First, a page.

By Holly Ober
Creating a model of atrial fibrillation with live human heart cells on a chip is the goal of a new $6 million, five-year grant to Professor Steven George at the UC Davis Department of Biomedical Engineering and colleagues at Washington University in St. Louis.
UC Davis biomedical engineer Steven George will grow heart cells on a chip to study atrial fibrillation.
Atrial fibrillation is an irregular heartbeat caused when the heart’s upper chambers beat chaotically and out of sync with the lower chambers, leading to a variety of health problems including stroke and death. Nearly one in ten people over the age of 65 suffer from atrial fibrillation at a cost of around $6 billion.
By Dawn Rowe
The UC Davis Mouse Biology Program (MBP) has received an award of $414,000 from the National Institutes of Health to move towards sustainable, environment-friendly technology for its high-containment vivarium for mutant mice. The grant will also improve animal health and welfare, ergonomics for vivarium staff, and operational efficiencies.
Prof. Kent Lloyd, director of the UC Davis Mouse Biology Program, in the lab. Gene-edited and “knockout” mice have become a vital tool in biomedical research. (Karin Higgins/UC Davis photo)
Going ‘green” is a multi-step process that will take place over the next 12 months, and led by Kristin Grimsrud, associate director of vivaria and veterinary care for the program.
By Carlos Villatoro
Imagine a world where maladies such as cystic fibrosis, Huntington’s Disease, or sickle cell anemia no longer exist. While the U.S. is far from achieving this lofty goal, it recently came a step closer at the California National Primate Research Center (CNPRC), where scientists have efficiently used CRISPR/Cas9 technology to modify the genes of rhesus macaque embryos.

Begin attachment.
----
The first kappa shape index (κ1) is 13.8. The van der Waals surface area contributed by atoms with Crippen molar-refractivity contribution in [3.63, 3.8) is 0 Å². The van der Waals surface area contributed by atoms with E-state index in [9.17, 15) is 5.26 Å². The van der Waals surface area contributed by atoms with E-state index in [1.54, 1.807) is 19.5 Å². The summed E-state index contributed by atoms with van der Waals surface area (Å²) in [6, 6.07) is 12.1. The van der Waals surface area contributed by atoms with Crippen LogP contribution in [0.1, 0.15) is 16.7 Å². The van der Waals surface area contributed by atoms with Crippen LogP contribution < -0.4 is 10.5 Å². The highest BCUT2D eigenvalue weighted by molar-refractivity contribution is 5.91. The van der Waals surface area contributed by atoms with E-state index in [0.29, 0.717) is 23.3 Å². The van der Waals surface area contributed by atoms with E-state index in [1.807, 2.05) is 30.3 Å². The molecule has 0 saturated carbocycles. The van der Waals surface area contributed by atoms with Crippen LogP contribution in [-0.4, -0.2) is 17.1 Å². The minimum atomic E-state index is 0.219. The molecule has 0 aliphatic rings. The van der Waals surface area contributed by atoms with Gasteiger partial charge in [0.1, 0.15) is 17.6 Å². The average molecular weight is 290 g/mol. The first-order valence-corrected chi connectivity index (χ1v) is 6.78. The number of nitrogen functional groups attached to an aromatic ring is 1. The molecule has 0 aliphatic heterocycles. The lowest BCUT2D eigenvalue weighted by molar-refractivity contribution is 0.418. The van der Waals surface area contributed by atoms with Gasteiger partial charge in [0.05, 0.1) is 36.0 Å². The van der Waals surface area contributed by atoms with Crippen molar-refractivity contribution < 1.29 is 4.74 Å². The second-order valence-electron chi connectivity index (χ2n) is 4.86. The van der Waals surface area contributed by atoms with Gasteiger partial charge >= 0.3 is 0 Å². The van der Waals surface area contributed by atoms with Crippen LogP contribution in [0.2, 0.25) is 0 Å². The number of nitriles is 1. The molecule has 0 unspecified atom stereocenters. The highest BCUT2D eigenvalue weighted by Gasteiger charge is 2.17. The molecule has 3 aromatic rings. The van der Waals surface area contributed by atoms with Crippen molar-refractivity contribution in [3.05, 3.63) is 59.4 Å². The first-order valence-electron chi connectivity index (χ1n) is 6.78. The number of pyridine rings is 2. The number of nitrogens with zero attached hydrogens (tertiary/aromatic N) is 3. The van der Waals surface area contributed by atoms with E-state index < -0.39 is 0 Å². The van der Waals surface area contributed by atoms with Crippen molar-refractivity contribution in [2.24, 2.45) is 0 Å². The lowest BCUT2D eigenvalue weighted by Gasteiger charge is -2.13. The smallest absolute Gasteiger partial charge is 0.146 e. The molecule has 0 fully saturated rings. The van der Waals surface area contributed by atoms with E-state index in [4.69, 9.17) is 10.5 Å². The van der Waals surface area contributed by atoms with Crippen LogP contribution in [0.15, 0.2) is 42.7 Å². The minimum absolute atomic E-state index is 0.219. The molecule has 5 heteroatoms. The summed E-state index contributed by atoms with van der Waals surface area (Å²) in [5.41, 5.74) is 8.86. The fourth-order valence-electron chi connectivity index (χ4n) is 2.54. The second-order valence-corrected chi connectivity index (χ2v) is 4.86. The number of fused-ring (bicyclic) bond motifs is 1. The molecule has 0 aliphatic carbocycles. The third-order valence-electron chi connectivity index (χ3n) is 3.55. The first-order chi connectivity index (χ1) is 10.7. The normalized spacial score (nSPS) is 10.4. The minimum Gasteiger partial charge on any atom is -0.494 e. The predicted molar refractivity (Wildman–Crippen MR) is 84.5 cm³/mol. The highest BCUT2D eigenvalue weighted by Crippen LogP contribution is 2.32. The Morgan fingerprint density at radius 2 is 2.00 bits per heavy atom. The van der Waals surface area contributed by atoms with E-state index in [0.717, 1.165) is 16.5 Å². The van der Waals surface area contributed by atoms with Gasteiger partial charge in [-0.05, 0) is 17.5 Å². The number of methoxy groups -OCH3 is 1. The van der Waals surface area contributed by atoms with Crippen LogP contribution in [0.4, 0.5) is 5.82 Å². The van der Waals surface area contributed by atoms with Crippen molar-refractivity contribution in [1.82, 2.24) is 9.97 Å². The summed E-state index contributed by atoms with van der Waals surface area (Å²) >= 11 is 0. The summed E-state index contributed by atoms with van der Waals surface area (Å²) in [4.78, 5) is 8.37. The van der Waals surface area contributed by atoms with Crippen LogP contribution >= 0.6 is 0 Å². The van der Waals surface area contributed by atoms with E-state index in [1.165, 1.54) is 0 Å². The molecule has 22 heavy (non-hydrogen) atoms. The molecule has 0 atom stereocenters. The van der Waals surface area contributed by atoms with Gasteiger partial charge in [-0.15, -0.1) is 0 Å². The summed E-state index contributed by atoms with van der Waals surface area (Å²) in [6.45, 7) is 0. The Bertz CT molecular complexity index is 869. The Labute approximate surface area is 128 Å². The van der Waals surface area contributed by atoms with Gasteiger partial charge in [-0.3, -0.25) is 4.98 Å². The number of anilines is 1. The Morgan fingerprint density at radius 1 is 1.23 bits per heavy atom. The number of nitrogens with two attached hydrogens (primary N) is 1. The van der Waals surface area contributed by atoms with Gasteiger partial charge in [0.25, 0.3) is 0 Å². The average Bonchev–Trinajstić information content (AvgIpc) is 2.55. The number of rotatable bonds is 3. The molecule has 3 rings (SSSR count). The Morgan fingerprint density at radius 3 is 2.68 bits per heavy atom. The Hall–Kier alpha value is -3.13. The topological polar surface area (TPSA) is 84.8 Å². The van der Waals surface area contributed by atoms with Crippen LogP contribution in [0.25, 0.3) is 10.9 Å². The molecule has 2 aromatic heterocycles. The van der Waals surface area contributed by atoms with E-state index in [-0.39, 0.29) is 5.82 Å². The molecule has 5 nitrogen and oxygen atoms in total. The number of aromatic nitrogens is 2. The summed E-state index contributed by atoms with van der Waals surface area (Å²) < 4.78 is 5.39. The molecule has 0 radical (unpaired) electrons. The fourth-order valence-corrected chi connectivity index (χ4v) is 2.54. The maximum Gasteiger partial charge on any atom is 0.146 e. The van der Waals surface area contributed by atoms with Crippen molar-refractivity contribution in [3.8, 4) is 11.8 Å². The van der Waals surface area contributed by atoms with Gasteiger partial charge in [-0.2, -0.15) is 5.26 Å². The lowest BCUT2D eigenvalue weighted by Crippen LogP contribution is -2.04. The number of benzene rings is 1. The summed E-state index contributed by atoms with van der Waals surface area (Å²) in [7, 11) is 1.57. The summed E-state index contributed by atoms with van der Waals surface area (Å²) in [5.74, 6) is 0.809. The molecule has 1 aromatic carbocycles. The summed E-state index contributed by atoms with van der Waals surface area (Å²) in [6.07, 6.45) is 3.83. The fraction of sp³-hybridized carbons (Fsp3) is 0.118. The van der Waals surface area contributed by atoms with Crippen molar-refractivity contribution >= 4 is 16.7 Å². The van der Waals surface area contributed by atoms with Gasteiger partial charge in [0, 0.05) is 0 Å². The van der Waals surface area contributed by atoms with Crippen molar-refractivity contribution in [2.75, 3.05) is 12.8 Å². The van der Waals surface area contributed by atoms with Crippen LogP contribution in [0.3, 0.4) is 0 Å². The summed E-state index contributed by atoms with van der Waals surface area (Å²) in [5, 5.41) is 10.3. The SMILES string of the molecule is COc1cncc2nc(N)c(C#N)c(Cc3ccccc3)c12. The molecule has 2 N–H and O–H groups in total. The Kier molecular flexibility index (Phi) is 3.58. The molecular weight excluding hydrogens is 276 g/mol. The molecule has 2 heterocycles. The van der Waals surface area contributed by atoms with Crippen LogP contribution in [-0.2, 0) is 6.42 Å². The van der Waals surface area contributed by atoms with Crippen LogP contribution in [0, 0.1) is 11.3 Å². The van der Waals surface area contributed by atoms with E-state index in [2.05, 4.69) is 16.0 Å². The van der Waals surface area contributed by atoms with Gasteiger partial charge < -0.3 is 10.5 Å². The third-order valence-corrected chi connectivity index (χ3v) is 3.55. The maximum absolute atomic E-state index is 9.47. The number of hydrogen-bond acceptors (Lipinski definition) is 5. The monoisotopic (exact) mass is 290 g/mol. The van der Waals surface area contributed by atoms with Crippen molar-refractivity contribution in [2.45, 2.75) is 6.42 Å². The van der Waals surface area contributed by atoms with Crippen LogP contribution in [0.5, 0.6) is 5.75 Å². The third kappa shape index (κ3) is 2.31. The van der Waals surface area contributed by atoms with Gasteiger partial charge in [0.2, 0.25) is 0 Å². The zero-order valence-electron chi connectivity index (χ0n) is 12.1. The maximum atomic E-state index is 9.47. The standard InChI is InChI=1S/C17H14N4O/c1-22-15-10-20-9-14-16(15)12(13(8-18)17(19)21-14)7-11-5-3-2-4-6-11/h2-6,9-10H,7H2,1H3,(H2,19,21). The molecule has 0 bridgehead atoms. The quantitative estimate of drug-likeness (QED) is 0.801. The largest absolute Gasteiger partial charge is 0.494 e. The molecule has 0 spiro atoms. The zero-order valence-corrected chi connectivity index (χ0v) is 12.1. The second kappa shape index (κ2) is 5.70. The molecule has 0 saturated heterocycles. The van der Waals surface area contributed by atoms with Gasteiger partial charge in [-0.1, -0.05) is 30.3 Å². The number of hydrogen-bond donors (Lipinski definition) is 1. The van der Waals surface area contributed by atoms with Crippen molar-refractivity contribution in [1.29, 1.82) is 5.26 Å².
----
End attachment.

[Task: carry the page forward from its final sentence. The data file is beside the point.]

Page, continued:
The research, recently published in the latest edition of Human Molecular Genetics, paves the way for future studies where the possibility of birthing gene-edited monkeys that can serve as models for new therapies is greatly increased.
Event Includes Horse Therapies For First Time
By Pat Bailey
Four UC Davis researchers with expertise in the application of stem cell science for therapies in human or veterinary medicine are slated to speak during the World Stem Cell Summit in Palm Beach, Florida, Dec. 6-9.
UC Davis researchers are exploring stem cell technology to treat both horses and humans. Photo by Karin Higgins/UC Davis.
This will be the 12th consecutive year that the summit has brought together scientists, physicians and veterinarians, industry representatives and patient advocates from around the world to share medical breakthroughs in stem cell research, also known as regenerative medicine.
[Contributed by Holly Ober, Biomedical Engineering]
Transplanted liver cells could repair livers damaged by toxins or infections. Stem cells hold tremendous promise for liver-related therapies because they can grow in a Petri dish to become any cell type, including liver cells. However, scientists have yet to identify the best reagents to add into the Petri dish to push stem cells to become liver cells. An expensive and time-consuming process of trial and error guides the discovery of reagents and signals for stem cell differentiation. Now, a team of biomedical engineers led by Prof. Alexander Revzin at UC Davis has found a way to grow liver cells from stem cells more cheaply and effectively than current methods.